Our first task for the the first week of the new MOOC by Dave Cormier is not so much reconcile cheating with learning but rethink learning so there is no place for cheating. A MOOC, especially a Connectivist MOOC, with rhizomatic roots is a good place to do that. Rhizomatic Learning is an attempt to assemble a community of people, some with knowledge of the focal topic, others with knowledge of other topics, to work together to fill each others’ chinks. More on the root system that allows single plants to weave themselves together into a single organism, and how Dave had taken that idea and applied it to online learning. I have to take care of a couple of my other blogs, one over at DMLL, about Digital Mobile Language Learning, and another for student work over at languagejapan.com.
But I will be right back with another post. About Burma.
I have always figured I am about 3 years ahead of my students, at least in adoption of technology for learning. But with this MOOC thing, I have leapt way, way ahead. The way universities are set up, the education system so entrenched and ossified here in Japan, I fear for the 2020’s (and figure not much will happen until then).
Japan’s Ministry of Education is promoting the idea of applying the “Plan-Do-Check-Act” cycle to learning. Never mind that this was developed to improve assembly lines for Toyota in the 1960’s by W. Edwards Deming who has reached mythical status over the years. Teachers tell me it can be used for anything. Sure it can. But should it?
So how do we get from here to there? Baby steps? A gradual evolution? Or a revolution? Will digital citizens rise up and man the barricades, voting electronically to…do what? MOOCs of the Connectivist variety will require a lot of nurturing, and will get splashed with the backlash that is sure to come in the next few years of the emerging technologies hype cycle.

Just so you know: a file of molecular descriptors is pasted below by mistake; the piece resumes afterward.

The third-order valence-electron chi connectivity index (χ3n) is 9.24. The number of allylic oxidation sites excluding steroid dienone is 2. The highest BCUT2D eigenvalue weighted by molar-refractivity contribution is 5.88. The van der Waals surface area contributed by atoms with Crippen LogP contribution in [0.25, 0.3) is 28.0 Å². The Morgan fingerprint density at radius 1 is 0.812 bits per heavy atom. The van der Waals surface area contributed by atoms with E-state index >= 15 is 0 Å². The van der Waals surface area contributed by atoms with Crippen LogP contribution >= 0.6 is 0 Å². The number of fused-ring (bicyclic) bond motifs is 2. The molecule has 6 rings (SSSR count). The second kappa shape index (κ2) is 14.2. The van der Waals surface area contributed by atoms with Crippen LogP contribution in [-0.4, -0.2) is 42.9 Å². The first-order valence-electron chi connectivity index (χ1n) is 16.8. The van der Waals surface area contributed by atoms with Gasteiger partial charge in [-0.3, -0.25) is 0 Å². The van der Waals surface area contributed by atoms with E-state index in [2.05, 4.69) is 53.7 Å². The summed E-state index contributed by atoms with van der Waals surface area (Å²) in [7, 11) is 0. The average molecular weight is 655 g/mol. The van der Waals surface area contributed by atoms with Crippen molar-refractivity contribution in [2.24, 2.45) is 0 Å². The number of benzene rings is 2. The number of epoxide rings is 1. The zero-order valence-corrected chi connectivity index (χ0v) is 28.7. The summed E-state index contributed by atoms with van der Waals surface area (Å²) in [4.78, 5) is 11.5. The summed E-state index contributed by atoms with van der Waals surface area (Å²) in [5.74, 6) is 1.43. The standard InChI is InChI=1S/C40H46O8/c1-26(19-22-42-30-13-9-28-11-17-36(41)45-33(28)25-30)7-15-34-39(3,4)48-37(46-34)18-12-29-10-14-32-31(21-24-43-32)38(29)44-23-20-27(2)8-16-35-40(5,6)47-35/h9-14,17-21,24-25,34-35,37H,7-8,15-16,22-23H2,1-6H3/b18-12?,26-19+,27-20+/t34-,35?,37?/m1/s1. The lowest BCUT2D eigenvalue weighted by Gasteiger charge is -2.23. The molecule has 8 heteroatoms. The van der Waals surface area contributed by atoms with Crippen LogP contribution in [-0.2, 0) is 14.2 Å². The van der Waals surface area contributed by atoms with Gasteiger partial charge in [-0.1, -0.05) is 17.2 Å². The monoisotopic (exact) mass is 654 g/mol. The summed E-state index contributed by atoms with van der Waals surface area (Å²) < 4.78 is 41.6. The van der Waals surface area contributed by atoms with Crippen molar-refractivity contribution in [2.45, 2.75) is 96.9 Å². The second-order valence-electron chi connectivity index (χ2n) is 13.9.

My students are woefully unprepared for autonomous learning. They have been instructed and directed down to the minute in a very efficient system for developing instruction followers. I am guessing they will become the engine for whoever will lead them. I teach one day a week at the leader’s school. The ones who will go into the bureaucracy to push Japan forward in the next few years. They leave me hope. They are willing to experiment, but only so far. Tiny tiny groups are allowed to do things differently, such as take a gap year. Are these baby steps enough? Should I try to foment a revolution? They say the best leaders are adept at spotting a crowd going somewhere and getting in front of it. I don’t see much movement right now. Hopefully it is just me.
The most profitable company for TV in its golden era, before cable and the Internet, was the TV guide. It made more than the networks did. Networks, for our younger readers, were large broadcasting companies that worked with local distributors (affiliates) to make a broadcast network, exemplified by CBS, NBC or ABC in the US.
I can’t help but feel that we are ramping up to that golden age very quickly for MOOCs, and whoever has the best directory will have tremendous influence over how the industry (and it will be an industry) develops.